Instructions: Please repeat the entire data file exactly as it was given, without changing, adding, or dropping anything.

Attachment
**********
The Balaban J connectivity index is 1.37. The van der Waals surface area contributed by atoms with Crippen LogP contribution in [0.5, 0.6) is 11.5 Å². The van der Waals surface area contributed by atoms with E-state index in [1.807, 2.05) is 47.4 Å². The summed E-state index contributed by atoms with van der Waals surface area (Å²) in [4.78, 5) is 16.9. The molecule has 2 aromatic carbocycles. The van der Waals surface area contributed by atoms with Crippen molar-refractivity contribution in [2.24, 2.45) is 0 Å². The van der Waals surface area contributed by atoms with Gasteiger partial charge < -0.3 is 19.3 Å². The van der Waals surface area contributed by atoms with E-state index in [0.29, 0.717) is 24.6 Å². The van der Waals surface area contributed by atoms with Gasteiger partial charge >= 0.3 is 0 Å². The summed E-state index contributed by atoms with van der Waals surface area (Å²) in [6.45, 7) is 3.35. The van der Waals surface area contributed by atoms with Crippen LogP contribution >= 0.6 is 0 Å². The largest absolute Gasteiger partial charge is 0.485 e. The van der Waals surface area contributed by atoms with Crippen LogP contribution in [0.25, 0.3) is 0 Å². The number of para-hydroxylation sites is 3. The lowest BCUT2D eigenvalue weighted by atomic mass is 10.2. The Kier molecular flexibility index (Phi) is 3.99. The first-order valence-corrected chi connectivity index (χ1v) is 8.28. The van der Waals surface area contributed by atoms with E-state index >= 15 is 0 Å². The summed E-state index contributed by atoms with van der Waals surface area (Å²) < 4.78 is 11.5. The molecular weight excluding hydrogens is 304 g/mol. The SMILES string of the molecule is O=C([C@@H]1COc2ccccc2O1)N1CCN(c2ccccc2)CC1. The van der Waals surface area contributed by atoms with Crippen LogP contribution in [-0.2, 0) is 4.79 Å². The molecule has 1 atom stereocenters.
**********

The Balaban J connectivity index is 1.37. The van der Waals surface area contributed by atoms with Crippen LogP contribution in [0.5, 0.6) is 11.5 Å². The van der Waals surface area contributed by atoms with E-state index in [1.807, 2.05) is 47.4 Å². The summed E-state index contributed by atoms with van der Waals surface area (Å²) in [4.78, 5) is 16.9. The molecule has 2 aromatic carbocycles. The van der Waals surface area contributed by atoms with Crippen molar-refractivity contribution in [2.24, 2.45) is 0 Å². The van der Waals surface area contributed by atoms with Gasteiger partial charge < -0.3 is 19.3 Å². The van der Waals surface area contributed by atoms with E-state index in [0.29, 0.717) is 24.6 Å². The van der Waals surface area contributed by atoms with Gasteiger partial charge >= 0.3 is 0 Å². The summed E-state index contributed by atoms with van der Waals surface area (Å²) in [6.45, 7) is 3.35. The van der Waals surface area contributed by atoms with Crippen LogP contribution >= 0.6 is 0 Å². The largest absolute Gasteiger partial charge is 0.485 e. The van der Waals surface area contributed by atoms with Crippen LogP contribution in [0.25, 0.3) is 0 Å². The number of para-hydroxylation sites is 3. The lowest BCUT2D eigenvalue weighted by atomic mass is 10.2. The Kier molecular flexibility index (Phi) is 3.99. The first-order valence-corrected chi connectivity index (χ1v) is 8.28. The van der Waals surface area contributed by atoms with E-state index >= 15 is 0 Å². The summed E-state index contributed by atoms with van der Waals surface area (Å²) < 4.78 is 11.5. The molecular weight excluding hydrogens is 304 g/mol. The SMILES string of the molecule is O=C([C@@H]1COc2ccccc2O1)N1CCN(c2ccccc2)CC1. The van der Waals surface area contributed by atoms with Crippen LogP contribution in [-0.2, 0) is 4.79 Å². The molecule has 1 atom stereocenters.